CoC: Compared to your somewhat "poetic" approach in titles such as _As Tears_ or _SotWB_, how did you come to the very warlike title _The Only Pure Hate_? Your lyrics have evolved the same way, I guess... What are your inspirations, at the time of _As Tears_ as well as today, in terms of lyric-writing?

MH: The reason for this title is, as you say, an evolution along with our lyrics. With this album, we wanted more of an "in your face" attitude. At the time of _As Tears_, our inspirations were mainly the same as today: good music and the feelings we shared at that time; our music and lyrics are very emotional [personal?] to us. My main source of inspiration for lyrics, however, strongly depends on the mood I'm in, and I don't write lyrics when I'm in a good mood. It's all about letting the steam out, so there's a lot of aggression and frustration involved.

CoC: You refer very little to religious matters, such as satanism or paganism, which have become but mere bandwagons. So what are the philosophies and expectations behind ACQ ?

MH: As I formerly mentioned, it's all about emotions and how we think about many things. We want a more reality-based experience when you're listening to us, we want people to recognize some of their emotions in our lyrics, and through them, get a greater understanding of our musical concepts. There are a few exceptions from this philosophy, and that's in the three ending songs of _TOPH_. These are parts one to three of a story I wrote in '94, about magic and mysteries in a world of fantasy.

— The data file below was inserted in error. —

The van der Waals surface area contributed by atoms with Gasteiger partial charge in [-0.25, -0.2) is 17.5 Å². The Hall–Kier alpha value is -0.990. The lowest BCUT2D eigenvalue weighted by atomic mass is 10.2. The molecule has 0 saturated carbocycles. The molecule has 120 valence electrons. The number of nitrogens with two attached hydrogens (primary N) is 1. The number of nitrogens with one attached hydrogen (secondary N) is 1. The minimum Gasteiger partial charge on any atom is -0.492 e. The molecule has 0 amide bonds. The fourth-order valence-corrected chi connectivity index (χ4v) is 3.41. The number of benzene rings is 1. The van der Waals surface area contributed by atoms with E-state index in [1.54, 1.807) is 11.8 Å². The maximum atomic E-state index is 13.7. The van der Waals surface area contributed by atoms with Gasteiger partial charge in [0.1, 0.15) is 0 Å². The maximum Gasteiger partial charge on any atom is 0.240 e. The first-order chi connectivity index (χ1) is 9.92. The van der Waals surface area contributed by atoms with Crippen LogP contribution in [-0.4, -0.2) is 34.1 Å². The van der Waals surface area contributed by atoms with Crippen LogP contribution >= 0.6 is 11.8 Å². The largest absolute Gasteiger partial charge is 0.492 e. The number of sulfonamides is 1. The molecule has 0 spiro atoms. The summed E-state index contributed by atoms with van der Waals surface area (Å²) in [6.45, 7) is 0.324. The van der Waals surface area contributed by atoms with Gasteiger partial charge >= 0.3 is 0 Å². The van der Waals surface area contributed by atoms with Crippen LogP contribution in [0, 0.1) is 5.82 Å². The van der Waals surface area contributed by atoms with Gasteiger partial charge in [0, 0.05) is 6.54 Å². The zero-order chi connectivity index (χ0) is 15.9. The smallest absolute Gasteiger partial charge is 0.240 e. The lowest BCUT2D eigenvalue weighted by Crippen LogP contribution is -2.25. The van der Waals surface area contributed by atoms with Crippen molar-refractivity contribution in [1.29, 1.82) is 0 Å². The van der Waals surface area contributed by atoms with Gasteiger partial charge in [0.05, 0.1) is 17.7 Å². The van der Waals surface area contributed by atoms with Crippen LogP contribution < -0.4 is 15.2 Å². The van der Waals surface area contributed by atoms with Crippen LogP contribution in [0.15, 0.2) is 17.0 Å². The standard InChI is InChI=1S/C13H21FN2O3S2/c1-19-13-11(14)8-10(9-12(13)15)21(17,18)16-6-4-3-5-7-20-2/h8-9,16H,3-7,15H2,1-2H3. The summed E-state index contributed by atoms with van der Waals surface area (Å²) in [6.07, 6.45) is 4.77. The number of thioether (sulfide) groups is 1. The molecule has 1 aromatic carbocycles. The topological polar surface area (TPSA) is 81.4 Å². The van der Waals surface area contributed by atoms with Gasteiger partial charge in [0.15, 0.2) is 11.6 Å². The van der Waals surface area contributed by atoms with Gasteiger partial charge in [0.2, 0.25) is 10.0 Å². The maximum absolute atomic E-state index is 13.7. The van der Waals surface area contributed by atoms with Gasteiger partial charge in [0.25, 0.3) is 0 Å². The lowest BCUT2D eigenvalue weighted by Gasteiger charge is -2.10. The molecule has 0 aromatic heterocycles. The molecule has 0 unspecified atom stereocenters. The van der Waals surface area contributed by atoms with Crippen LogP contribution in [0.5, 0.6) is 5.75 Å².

CoC: What do you think of the way the metal scene is evolving nowadays, with all these wannabe evil bands playing the same music with keyboards, female vocals, etc.? Will A Canorous Quintet ever use such elements? Does the current wave of black metal bands hold any interest for you ?

MH: I don't mind [the fact] that bands are using these elements, as long as [their use] doesn't become a purpose in itself. Many bands I've heard seem to use keyboards just for the sake of using them, and that sucks. We have also used keyboards on our earlier efforts, but that was just to enhance the effect of what we wanted to achieve. On _TOPH_, we haven't used any keyboards at all since we felt that the material already was so strong that we wouldn't improve it by using keyboards. Concerning the black metal wave, I consider it to already have gone out of hand; the labels seem to be signing anything as long as it's black metal, that really ruins the scene. But of course there are a few bands that still hold my interest.

CoC: Your influences seem to be essentially heavy metal and thrash bands of the '80s, plus maybe a few death metal bands from the '90s... Which bands have been an influence for you? Have you noticed any really interesting bands lately?